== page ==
We believe that the present proposal follows out in letter and spirit the general principles set out in the Reorganization Commission's recommendations. We sincerely trust that the committee will recommend approval of the plan No. 2 of 1953 as it has been submitted by the President.
Senator Smith. Thank you very much, Mr. Sanders.
I gather that you feel, or the people that you represent feel, that the changes are sufficient to support the plan that comes to the Congress at this time over the one that the National Grange was opposed to in 1950.
Mr. SANDERS. Yes. We feel that there are some basic differences in this plan which guarantee an opportunity for those on the outside that are interested in sound administration of the Department of Agriculture and its programs to have something to say when major reorganizations are proposed. And the other plan did not do that, Madam Chairman.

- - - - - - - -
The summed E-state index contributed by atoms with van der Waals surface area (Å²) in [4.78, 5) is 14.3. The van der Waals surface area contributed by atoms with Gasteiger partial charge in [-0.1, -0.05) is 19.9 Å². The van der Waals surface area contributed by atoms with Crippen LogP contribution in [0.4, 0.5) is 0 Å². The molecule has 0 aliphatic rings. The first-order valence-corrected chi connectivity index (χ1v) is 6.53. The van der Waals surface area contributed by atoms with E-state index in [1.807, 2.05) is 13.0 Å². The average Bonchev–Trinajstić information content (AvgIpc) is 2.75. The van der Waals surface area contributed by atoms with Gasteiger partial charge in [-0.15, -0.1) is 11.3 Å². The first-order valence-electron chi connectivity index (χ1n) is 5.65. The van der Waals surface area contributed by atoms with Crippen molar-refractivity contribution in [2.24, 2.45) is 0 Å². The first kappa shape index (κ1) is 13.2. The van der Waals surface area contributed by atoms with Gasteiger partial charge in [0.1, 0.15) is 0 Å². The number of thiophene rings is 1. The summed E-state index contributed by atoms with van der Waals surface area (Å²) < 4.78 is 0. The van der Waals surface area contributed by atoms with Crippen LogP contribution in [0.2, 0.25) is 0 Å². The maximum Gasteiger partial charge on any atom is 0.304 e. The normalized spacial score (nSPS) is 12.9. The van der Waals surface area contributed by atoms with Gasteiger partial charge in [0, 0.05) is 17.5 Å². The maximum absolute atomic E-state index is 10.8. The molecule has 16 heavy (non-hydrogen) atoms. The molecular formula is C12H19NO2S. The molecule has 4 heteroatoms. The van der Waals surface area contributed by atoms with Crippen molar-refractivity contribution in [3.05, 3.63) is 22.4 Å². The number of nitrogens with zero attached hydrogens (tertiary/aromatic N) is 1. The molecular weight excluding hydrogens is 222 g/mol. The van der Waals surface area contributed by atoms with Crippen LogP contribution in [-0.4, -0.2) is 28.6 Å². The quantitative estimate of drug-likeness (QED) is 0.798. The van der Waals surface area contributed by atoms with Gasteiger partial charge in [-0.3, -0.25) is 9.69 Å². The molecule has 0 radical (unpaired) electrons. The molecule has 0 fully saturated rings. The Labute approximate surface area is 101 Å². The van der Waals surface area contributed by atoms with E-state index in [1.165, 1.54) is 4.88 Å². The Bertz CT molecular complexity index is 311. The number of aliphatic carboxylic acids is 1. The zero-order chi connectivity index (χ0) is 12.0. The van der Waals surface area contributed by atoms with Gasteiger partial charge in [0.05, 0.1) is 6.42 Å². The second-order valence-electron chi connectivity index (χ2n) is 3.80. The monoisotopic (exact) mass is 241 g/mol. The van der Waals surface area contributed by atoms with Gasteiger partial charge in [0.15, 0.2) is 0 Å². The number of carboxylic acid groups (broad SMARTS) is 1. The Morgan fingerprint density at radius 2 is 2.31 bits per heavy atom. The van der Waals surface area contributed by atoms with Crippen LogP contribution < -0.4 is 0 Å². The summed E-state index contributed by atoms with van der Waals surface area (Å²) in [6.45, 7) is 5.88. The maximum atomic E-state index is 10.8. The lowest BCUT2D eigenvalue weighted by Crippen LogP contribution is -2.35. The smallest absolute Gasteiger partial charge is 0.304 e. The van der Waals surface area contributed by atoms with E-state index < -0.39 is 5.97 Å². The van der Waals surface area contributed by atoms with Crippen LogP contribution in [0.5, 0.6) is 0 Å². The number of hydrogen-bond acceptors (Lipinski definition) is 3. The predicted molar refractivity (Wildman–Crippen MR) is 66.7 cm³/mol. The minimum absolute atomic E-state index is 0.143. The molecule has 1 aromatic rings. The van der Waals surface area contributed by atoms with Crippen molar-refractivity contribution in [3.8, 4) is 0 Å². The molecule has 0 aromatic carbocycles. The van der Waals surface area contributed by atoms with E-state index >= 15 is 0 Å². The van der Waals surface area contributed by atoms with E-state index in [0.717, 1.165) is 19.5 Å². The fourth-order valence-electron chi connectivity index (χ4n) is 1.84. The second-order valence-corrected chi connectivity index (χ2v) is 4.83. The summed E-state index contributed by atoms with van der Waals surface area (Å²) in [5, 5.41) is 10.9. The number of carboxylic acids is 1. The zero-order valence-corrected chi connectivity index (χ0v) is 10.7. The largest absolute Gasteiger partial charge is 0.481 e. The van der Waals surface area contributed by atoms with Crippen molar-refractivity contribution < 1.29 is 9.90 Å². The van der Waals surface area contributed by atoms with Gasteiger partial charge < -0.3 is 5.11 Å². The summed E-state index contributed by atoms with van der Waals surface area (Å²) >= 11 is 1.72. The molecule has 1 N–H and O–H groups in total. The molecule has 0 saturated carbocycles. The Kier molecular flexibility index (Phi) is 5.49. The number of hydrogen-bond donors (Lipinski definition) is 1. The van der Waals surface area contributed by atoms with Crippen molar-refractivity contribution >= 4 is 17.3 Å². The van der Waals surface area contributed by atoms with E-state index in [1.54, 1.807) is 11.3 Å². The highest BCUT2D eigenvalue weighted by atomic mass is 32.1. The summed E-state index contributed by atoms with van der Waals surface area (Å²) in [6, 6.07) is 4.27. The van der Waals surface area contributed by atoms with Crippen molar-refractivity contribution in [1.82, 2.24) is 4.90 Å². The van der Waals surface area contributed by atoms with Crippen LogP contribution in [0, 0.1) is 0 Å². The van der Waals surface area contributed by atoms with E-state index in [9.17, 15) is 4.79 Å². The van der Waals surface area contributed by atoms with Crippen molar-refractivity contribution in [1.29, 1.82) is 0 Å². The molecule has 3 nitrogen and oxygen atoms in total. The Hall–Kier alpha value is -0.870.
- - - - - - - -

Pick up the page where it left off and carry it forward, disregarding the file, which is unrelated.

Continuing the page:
Senator Smith. You feel also that such authority as this plan gives the Secretary is necessary to eliminate the duplications and overlapping that have grown up in the Department?
Mr. SANDERS. Yes; we certainly do, and we feel that these duplications and overlappings are not easily foreseen. In other words, it is a continuing process to keep an organization like the Department running efficiently because changes occur; conditions occur which cause the functions to be performed somewhat differently. And we think that the reorganization of the Department is a continuing process which the administrator should have the right, within certain limits, set down by Congress, to perform.